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Ukraine cyber-attack: Software firm MeDoc’s servers seized

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    Sergei Linnik and his daughter OlesyaImage copyright Reuters
    Image caption Sergei Linnik and his daughter Olesya run the firm blamed for spreading the infection

    Police in Ukraine have seized the servers of an accountancy software firm, which is believed to have unwittingly helped spread malware that attacked many global firms last month.

    Intellect Service has denied that its software helped spread the malware.

    But security experts have said that some of the initial infections were indeed spread via a malicious update to MeDoc.

    It is Ukraine’s most popular accounting software.

    The cyber-attack – a variant of an earlier virus called Petya – hit businesses around the world including the shipping firm Maersk and the marketing giant WPP.

    It was initially thought to be a ransomware attack designed to make money for the hackers behind it.

    But some security firms now think that it was deliberately designed to destroy data and targeted Ukraine.

    The head of the country’s national Cyberpolice unit had previously alleged that Intellect Service had ignored repeated warnings that it needed to improve its security in advance of the attack.

    “They were told many times by various anti-virus firms,” Col Serhiy Demydiuk told the Associated Press news agency.

    “For this neglect, the people in this case will face criminal responsibility.”

    In a separate interview with Reuters, the father and daughter team who run Intellect Service said they were not responsible.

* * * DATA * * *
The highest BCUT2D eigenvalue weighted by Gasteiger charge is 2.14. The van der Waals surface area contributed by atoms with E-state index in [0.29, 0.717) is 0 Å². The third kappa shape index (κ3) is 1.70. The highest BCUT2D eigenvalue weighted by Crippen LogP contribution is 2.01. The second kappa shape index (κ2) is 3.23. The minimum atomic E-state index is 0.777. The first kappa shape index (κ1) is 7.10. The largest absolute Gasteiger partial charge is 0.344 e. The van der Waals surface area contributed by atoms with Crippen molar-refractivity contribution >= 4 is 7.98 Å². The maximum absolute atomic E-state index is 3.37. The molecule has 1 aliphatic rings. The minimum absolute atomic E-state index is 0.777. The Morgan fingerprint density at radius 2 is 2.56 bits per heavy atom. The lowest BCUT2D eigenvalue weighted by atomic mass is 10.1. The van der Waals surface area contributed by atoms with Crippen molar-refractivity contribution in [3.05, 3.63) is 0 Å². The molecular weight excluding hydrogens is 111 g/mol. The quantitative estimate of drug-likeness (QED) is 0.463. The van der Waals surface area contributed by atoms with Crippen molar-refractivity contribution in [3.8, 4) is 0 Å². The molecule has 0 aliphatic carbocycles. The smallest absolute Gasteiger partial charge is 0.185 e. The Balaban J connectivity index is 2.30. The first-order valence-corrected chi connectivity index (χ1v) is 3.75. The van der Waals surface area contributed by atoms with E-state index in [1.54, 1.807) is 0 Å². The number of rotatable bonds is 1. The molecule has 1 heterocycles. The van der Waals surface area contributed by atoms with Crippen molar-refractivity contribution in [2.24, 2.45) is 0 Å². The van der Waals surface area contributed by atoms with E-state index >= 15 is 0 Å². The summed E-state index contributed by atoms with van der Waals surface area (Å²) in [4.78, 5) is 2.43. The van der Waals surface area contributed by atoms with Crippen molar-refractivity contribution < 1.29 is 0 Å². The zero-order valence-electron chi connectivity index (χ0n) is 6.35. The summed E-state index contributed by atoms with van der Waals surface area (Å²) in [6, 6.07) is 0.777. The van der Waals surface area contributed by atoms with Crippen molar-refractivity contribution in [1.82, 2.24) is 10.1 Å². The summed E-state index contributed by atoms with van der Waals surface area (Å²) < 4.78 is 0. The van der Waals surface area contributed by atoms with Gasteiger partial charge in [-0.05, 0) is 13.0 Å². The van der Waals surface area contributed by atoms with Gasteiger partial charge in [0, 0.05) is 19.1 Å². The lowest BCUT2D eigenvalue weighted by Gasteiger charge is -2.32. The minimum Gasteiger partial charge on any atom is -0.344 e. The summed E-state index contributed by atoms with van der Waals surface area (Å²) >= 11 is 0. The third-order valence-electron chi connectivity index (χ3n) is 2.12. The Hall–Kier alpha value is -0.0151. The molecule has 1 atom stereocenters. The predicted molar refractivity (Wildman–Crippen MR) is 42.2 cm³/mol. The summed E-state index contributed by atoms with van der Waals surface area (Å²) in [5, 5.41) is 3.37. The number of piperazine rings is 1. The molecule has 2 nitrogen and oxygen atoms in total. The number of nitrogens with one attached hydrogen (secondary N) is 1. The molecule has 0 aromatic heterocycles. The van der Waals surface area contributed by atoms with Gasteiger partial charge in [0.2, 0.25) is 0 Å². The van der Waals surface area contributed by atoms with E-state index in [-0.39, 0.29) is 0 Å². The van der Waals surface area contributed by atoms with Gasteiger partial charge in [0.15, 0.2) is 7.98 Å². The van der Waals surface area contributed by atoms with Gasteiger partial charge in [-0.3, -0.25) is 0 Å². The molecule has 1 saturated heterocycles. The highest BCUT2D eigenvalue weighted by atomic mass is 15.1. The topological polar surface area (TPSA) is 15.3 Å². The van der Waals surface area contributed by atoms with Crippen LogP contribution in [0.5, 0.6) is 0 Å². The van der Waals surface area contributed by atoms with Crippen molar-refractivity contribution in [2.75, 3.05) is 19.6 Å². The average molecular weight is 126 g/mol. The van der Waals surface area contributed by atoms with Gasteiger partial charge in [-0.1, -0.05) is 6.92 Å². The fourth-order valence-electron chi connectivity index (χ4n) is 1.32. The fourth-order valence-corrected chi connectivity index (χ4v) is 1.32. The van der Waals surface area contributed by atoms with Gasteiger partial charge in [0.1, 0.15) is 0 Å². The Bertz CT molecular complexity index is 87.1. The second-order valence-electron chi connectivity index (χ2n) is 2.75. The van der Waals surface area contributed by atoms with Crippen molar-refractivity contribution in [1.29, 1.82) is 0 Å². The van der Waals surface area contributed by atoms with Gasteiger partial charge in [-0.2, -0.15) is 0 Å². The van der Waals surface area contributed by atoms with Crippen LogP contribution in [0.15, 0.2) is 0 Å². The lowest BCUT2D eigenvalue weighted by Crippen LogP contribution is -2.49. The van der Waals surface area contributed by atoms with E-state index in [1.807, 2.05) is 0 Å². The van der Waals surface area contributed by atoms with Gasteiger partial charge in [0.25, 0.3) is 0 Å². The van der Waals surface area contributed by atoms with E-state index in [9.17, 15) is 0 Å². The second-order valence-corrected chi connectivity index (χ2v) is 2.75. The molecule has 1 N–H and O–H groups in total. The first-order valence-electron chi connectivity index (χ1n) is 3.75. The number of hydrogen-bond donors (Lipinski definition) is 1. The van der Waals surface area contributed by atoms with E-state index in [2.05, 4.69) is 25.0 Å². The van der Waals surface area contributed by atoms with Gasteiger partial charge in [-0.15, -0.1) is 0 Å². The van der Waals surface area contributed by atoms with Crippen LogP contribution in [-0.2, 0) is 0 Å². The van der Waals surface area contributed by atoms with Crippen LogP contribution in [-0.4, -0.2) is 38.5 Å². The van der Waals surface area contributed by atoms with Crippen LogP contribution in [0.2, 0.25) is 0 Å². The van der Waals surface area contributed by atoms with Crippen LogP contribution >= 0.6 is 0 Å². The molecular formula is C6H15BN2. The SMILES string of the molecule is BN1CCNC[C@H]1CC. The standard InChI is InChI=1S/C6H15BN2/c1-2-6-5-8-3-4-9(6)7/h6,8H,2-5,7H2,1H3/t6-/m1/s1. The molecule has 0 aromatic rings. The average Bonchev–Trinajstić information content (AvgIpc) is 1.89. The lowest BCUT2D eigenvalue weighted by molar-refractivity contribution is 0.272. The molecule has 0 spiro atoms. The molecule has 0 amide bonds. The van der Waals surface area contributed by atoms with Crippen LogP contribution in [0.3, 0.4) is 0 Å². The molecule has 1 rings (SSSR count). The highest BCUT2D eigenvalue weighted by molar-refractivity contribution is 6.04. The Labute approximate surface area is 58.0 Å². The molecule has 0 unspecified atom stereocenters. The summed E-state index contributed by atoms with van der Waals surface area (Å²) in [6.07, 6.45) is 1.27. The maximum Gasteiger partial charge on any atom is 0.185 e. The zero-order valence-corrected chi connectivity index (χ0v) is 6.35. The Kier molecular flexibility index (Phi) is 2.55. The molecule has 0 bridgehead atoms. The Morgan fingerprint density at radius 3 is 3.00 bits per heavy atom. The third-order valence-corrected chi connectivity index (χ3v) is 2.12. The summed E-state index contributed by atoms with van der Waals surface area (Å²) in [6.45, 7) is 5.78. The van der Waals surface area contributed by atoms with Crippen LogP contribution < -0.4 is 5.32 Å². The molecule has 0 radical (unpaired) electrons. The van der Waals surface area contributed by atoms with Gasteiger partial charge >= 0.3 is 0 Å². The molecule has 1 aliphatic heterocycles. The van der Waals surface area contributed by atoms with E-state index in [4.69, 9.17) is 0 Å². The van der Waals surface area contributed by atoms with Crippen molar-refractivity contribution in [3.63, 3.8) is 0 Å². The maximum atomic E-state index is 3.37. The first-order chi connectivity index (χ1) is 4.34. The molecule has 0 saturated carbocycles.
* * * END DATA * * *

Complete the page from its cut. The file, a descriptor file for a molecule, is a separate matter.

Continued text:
“What has been established in these days, when no one slept and only worked? We studied and analysed our product for signs of hacking – it is not infected with a virus and everything is fine, it is safe,” said Olesya Linnik, managing partner at Intellect Service.

    “The update package, which was sent out long before the virus was spread, we checked it 100 times and everything is fine.”

    Security experts, including Microsoft, Cisco and Symantec, said that they all have evidence that the malware was spread via an update to the tax software program MeDoc.

    It is believed that around 80% of companies in Ukraine use the software, which allows clients to send and discuss financial documents internally as well as file them with the government’s tax department.

    View the original article:

    Ukraine police said that the family could face criminal charges if it is confirmed that they knew about the infection but took no action.

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